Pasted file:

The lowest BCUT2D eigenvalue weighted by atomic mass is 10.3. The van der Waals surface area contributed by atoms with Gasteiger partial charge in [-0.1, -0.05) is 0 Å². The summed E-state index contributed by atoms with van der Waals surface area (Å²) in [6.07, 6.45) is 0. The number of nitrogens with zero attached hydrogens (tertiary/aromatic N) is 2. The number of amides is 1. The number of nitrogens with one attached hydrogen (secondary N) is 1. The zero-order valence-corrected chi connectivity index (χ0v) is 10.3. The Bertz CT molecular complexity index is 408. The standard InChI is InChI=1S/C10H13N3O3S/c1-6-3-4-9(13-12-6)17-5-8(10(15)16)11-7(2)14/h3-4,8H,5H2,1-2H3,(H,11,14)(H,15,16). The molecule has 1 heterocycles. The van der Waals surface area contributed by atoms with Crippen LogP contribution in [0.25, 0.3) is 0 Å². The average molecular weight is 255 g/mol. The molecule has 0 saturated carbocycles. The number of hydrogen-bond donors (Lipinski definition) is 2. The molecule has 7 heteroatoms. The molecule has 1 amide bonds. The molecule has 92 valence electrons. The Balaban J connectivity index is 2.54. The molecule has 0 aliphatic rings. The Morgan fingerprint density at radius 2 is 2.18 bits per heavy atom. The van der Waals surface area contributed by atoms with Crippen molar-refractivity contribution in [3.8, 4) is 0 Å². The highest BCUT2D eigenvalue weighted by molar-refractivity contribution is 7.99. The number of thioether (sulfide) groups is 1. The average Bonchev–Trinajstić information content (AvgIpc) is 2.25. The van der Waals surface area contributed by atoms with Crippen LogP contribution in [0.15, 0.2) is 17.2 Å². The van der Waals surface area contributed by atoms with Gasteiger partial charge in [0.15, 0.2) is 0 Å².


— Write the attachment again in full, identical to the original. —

The lowest BCUT2D eigenvalue weighted by atomic mass is 10.3. The van der Waals surface area contributed by atoms with Gasteiger partial charge in [-0.1, -0.05) is 0 Å². The summed E-state index contributed by atoms with van der Waals surface area (Å²) in [6.07, 6.45) is 0. The number of nitrogens with zero attached hydrogens (tertiary/aromatic N) is 2. The number of amides is 1. The number of nitrogens with one attached hydrogen (secondary N) is 1. The zero-order valence-corrected chi connectivity index (χ0v) is 10.3. The Bertz CT molecular complexity index is 408. The standard InChI is InChI=1S/C10H13N3O3S/c1-6-3-4-9(13-12-6)17-5-8(10(15)16)11-7(2)14/h3-4,8H,5H2,1-2H3,(H,11,14)(H,15,16). The molecule has 1 heterocycles. The van der Waals surface area contributed by atoms with Crippen LogP contribution in [0.25, 0.3) is 0 Å². The average molecular weight is 255 g/mol. The molecule has 0 saturated carbocycles. The number of hydrogen-bond donors (Lipinski definition) is 2. The molecule has 7 heteroatoms. The molecule has 1 amide bonds. The molecule has 92 valence electrons. The Balaban J connectivity index is 2.54. The molecule has 0 aliphatic rings. The Morgan fingerprint density at radius 2 is 2.18 bits per heavy atom. The van der Waals surface area contributed by atoms with Crippen molar-refractivity contribution in [3.8, 4) is 0 Å². The highest BCUT2D eigenvalue weighted by molar-refractivity contribution is 7.99. The number of thioether (sulfide) groups is 1. The average Bonchev–Trinajstić information content (AvgIpc) is 2.25. The van der Waals surface area contributed by atoms with Crippen LogP contribution in [0.15, 0.2) is 17.2 Å². The van der Waals surface area contributed by atoms with Gasteiger partial charge in [0.15, 0.2) is 0 Å².